In parables, a vineyard is code for Israel. The fig tree in the vineyard is supposed to be producing fruit, but it is not. It’s taking up space, and it looks better suited for firewood. But the vinedresser pleads for more time, in the hope that the fig tree will change. The people of Judea, says Jesus, should be bearing good fruit for the Lord. If they do not, they will face judgment; but the Lord is mercifully providing more time for them to repent.
This is how the parable ends. Without resolution. Like the season-ending episode of the series you’ve been streaming on Netflix. Jesus leaves us hanging. Does the tree improve? Does the owner of the vineyard even grant the vinedresser another year? Or does the tree finally get the ax? Jesus doesn’t say. Perhaps that is the point. It gets you to think.[iii]
In his commentary on this text, Joel Green notes how this parable has a double purpose. It warns against unfruitfulness and it “dramatizes hope.”[iv] The warning is obvious. True repentance involves more than momentary feelings of sorrow or guilt. It also involves faith in God’s promises, which always lead to a fruitful life. The Epitome of the Formula of Concord sums up repentance this way:
We believe, teach, and confess that the contrition that comes before justification, and the good works that follow it, do not belong to the article of justification before God. Yet one is not to imagine a kind of faith that can exist and abide with, and alongside of, a wicked intention to sin and to act against the conscience. But after man has been justified through faith, then a true living faith works by love (Galatians 5:6). Good works always follow justifying faith and are surely found with it—if it is true and living faith. Faith is never alone, but always has love and hope with it.[v]
This is the warning. For Christians whose works of love are lacking, this parable puts them on notice. That is what Jesus is doing in the first five verses of our text. He teaches us to see every instance of suffering as an occasion for repentance. Not because He repays sins tit for tat, but because judgment is coming. All creation is fallen, and all creation will be held accountable.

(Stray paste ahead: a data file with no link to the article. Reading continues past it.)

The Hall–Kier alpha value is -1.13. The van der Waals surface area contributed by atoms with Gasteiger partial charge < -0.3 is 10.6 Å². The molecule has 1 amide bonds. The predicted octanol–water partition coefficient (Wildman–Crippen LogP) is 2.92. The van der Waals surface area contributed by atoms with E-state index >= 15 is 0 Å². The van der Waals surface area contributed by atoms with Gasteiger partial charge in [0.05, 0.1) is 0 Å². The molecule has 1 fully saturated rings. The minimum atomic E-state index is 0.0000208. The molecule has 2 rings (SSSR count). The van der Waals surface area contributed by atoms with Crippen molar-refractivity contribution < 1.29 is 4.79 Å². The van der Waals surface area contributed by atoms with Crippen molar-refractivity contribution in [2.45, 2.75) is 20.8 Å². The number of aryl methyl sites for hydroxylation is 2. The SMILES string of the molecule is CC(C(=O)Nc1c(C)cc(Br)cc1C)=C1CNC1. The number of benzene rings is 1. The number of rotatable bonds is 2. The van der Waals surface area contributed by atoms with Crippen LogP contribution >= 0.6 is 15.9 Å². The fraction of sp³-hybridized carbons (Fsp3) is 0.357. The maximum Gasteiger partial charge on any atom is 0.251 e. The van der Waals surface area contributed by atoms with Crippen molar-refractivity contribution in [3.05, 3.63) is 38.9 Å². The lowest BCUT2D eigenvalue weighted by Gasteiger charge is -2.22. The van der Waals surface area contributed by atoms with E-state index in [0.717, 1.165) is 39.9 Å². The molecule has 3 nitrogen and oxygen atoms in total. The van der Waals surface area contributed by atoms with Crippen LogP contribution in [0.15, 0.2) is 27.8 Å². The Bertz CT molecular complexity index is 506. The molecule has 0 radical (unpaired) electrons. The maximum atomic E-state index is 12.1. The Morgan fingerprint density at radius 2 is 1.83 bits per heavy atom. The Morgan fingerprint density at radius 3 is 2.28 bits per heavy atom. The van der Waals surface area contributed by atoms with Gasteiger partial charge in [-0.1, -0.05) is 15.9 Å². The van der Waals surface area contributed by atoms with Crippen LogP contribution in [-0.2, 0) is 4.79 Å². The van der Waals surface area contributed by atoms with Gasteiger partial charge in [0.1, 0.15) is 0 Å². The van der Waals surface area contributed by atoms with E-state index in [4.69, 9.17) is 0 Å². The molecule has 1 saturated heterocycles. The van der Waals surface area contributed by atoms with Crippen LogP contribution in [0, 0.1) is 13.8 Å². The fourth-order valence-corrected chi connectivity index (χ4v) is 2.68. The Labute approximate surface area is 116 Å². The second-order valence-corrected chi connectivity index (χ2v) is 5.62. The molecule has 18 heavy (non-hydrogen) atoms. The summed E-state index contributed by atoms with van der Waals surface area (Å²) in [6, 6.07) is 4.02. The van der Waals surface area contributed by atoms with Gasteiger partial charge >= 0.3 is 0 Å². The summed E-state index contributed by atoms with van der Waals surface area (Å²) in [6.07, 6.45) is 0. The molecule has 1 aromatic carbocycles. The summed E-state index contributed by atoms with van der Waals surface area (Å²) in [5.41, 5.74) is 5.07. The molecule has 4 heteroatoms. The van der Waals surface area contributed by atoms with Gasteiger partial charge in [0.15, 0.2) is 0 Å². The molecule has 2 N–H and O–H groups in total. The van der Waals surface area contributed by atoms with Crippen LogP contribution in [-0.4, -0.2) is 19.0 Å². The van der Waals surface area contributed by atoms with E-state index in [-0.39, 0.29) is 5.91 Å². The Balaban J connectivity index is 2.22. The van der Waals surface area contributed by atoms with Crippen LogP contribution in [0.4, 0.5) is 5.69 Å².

But the warning in this parable is overshadowed by the hope it offers. The vinedresser had a lot of time and effort invested in the fig tree. He refused to give up on this unfruitful tree. He put Himself between it and the judgment it deserves serving as a mediator and caretaker. He promised to nurture it, and to help it bear fruit. [vi] God’s forbearance and willingness to delay judgement should be seen as an occasion for repentance, too.
Ultimately, Jesus’ words are not about Israel’s stubborn rebelliousness, nor the hubris of Pilate and the other Romans. Neither does Jesus address the age-old debate about a correspondence between individual sin and individual punishment. Rather, Jesus speaks of sin and judgment in terms of humankind and tells the parable of the fig tree to explain God’s mercy during “this critical time” (Luke 12:56). “Unless you repent, you will all likewise perish (Luke 13:5).
Yet the Gospel of forgiveness of sins through the blood of Jesus Christ is also for anyone and everyone. That Gospel offers comfort and hope even when God’s justice remains hidden in a world of sin, suffering, and death. One must see that one’s own judgment is imminent and flee through repentance to the Kingdom that is coming through the incarnation, crucifixion, resurrection, and ascension of God’s Son. One must view tragedy from the perspective of the cross. The forgiveness of sins in present in the risen One, who remains present in His Church through the proclamation of the Word and the administration of the Sacraments. It is here that the suffering Christian meets the suffering Christ and sees in Christ’s sufferings his own comfort, his peace, his redemption, and his life everlasting.[vii]
Repentance is not some cruel exercise we must follow to grovel for some good at Jesus’ feet. It is a gift of God to us. He would not have us perish. Repentance is the Lord calling us from sin—and the death that sin brings—to grace and life in Him. Repentance is never just a one-time thing. It’s not a one and done, but a daily activity in which we live out our Baptism.
This is what God does for us through His Son and His Spirit. God addresses our unfruitfulness with mercy and forgiveness in Christ. He gives His Word, the Law that shows us our sins and calls us to repent, and His Gospel, which proclaims His promise of patience and forgiveness. This Gospel nourishes and enlivens you. It renews your faith in Jesus, and it sends you forth to live in love toward others.
What kind of fruit might you bear? Of course, it depends on your vocations and your context. But whatever it might be, I would encourage you to love as patiently as the vinedresser loved that fig tree.
Go in the peace of the Lord and serve your neighbor with joy. You are forgiven for all your sins.
In the name of the Father and of the Son and of the Holy Spirit. Amen
Unless otherwise indicated, all Scripture quotations are from the Holy Bible, English Standard Version, copyright © 2001 by Crossway Bibles, a publishing ministry of Good News Publishers. Used by permission. All rights reserved.
[i] Arthur A. Just, Luke 9:51-24:53: Concordia Commentary (St. Louis: Concordia Publishing House, 1997), 533.
[ii] Arthur A. Just, Luke 9:51-24:53: Concordia Commentary (St. Louis: Concordia Publishing House, 1997), 533.
[iii] Gospel: Luke 13:1-9 (Lent 3: Series C) | 1517, https://www.1517.org/articles/gospel-luke-131-9-lent-3-series-c-2.
[iv] Joel Green, The Gospel of Luke, NICNT, 515).
[vi] Gospel: Luke 13:1-9 (Lent 3: Series C) | 1517, https://www.1517.org/articles/gospel-luke-131-9-lent-3-series-c-2.
[vii] Arthur A. Just, Luke 9:51-24:53: Concordia Commentary (St. Louis: Concordia Publishing House, 1997), 537.